Optics is the science of seeing. More specifically, optics is a branch of physics that deals specifically with light and vision. We experience the joy of our own optics every day, but how can we see through the eyes of another?
What does their world look like?
How do our brains know to turn everything right side up?
Let’s take a look at how our eyes work by turning a room into a camera obscura.
Activity 1 – camera obscura
Cover a window with garbage bags. Tape the edges. Next, cut a 3”x3” square in the middle of the garbage bag (make sure that the opening isn’t obstructed). Cut separate 4”x 4” cardboard squares. In each, cut a central hole starting with a ½” hole; the second square should have a 1" square and so on in ½” increments. These are aperture squares. Cover the window opening with the first aperture square. Tape light leaks shut! Let your eyes adjust and look for an image on the opposite wall. Try different aperture squares until you find one that works for your room. Hint: Often the 2” hole will work.
a window facing a bright scene
cardboard (seven 4”x4” squares)
heavy duty black garbage bags
circle template or compass
You have made your very own camera obscura!
Activity 2 – terms!
Before you start to build your camera obscura, write down these vocabulary words in your journal: aperture - An opening. In the case of a camera, it is the circular opening in a lens that controls depth of field and amount of light let in. A change in one aperture number halves the amount of light let in. An aperture number is a ratio calculated by taking the diameter of aperture/focal length of lens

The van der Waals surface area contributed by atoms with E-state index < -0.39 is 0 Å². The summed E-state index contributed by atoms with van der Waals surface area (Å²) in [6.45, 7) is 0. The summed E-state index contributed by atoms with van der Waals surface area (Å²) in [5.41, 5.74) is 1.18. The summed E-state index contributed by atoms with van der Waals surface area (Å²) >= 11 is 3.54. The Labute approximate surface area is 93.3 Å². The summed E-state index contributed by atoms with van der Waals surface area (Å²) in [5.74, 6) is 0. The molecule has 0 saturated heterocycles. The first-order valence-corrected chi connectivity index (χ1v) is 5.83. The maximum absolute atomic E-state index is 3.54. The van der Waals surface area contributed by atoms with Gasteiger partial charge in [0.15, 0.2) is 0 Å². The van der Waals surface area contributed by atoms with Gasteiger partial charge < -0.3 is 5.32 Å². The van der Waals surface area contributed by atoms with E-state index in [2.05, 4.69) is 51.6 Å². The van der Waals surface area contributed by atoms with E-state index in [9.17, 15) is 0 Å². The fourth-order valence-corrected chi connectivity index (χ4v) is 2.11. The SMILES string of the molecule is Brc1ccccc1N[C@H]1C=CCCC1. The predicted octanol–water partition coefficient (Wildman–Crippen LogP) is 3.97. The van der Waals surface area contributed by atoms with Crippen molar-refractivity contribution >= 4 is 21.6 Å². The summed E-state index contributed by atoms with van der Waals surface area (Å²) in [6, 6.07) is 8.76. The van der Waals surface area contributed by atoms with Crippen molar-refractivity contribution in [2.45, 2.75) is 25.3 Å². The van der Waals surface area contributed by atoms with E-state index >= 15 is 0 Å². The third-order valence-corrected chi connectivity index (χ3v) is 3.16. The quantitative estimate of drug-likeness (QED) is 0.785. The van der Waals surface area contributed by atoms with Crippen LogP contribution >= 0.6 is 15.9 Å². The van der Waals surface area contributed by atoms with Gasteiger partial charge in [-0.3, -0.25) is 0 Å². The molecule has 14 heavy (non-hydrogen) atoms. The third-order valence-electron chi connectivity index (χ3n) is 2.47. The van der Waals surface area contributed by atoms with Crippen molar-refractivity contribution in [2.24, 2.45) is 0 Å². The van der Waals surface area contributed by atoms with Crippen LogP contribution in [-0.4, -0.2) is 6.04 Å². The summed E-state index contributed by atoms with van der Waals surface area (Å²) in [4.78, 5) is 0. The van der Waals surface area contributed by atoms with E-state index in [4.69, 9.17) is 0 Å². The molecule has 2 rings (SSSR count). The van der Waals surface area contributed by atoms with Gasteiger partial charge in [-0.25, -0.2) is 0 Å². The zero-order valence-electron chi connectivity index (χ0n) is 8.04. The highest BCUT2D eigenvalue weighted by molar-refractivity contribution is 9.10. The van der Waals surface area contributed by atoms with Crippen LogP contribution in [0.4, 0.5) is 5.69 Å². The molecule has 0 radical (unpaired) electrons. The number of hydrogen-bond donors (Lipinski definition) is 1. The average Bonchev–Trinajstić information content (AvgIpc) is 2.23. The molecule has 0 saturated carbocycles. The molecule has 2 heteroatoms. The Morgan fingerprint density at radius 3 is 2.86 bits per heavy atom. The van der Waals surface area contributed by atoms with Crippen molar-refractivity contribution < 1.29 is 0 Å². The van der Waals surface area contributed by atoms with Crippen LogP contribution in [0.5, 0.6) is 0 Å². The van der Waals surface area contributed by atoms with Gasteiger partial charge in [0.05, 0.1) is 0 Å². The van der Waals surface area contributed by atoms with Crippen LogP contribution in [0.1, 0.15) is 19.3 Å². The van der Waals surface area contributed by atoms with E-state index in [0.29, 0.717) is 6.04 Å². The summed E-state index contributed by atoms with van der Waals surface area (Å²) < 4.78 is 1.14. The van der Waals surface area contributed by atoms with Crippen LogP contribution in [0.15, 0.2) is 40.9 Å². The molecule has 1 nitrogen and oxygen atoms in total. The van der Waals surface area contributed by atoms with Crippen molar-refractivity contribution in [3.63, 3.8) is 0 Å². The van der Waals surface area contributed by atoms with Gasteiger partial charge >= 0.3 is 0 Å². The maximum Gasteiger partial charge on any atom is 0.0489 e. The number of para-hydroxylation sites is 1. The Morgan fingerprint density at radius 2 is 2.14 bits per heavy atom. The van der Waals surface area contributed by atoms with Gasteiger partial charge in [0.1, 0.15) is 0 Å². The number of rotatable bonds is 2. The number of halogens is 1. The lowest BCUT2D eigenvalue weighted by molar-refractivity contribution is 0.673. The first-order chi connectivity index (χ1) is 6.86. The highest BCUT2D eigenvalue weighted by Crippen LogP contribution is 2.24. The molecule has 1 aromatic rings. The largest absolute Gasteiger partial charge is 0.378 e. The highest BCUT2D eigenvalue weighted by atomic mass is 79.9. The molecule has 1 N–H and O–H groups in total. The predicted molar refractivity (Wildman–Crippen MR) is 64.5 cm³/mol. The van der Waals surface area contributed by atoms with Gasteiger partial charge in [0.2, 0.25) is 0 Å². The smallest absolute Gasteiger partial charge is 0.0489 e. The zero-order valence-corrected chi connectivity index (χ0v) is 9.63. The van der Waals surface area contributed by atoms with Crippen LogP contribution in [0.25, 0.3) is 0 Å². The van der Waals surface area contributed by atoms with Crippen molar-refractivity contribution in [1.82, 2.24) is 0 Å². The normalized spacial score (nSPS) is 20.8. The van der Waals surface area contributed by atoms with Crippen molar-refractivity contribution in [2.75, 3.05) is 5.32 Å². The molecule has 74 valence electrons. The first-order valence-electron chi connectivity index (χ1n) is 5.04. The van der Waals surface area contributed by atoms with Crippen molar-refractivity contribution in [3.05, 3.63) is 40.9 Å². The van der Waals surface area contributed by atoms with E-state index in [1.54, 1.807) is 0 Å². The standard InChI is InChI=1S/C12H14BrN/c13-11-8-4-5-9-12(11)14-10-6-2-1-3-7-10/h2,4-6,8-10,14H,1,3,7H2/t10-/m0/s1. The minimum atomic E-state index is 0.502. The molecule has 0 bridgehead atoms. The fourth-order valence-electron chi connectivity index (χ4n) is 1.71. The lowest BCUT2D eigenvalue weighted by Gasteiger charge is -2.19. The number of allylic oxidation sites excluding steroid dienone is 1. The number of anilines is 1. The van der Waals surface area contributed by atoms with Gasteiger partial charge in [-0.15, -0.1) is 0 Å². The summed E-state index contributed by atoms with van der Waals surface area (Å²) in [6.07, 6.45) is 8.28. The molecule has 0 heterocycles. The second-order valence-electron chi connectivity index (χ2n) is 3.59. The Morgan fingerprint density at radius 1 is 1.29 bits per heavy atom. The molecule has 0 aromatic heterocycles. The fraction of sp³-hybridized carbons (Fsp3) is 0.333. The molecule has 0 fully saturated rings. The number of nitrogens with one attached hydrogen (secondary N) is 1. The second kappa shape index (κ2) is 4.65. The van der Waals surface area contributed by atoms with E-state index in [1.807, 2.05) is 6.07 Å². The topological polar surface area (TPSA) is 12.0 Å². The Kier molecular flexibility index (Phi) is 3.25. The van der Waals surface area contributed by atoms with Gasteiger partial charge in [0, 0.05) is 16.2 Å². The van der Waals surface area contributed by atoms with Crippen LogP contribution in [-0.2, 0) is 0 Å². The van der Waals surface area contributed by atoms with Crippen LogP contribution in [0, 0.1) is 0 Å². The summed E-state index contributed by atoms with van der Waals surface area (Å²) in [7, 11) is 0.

camera obscura – instrument used in the 1500’s as a drawing aid, involving the image plane and focal plane, that Is the fundamental concept behind the modern camera
focal length - a measurement of lenses from the point at which the light enters the lens until it hits the film plane focused at infinity, often calculated in millimeters
ISO – the lower the film speed, the finer the grain and less sensitivity to light; the higher the film speed, the more visible the grain and more sensitivity to light
shutter speed – the length of time that the shutter mechanism lets light in to expose the film
Activity 3 – take a picture!
camera that has an"M" or Manual setting tripod shutter Release light Meter film (if applicable) wide-angle lens
Place the camera on the tripod. Focus and set your camera to f/16 (aperture #16). Set your meter to the film speed (ISO) by pressing the “ISO” button on the meter and scrolling until they match. Now press the “mode” button until a little sun-shaped symbol appears on the top of the light meter screen. This sets your camera for ambient exposure. Put your light meter in the light of the projected image and press the button on the side. Two numbers should pop up. One is the shutter speed and the other is the aperture. By scrolling you can change the relationship between the two. Scroll until the aperture is 16. This will give you the proper exposure for f/16, at the given shutter speed and ISO. It will most likely be more than one second. Plug all of these numbers into your camera. If the exposure is more than one second, put your shutter speed setting on “B.” Put on a shutter release cable. Press the button for the time indicated on the meter. Let go. You have made your exposure!
- What is an aperture in a camera?
- What is an f-stop?
- What does shutter speed control?
- What is ISO?
- Focal point, film plane, image plane and focal plane are all parts of an image.
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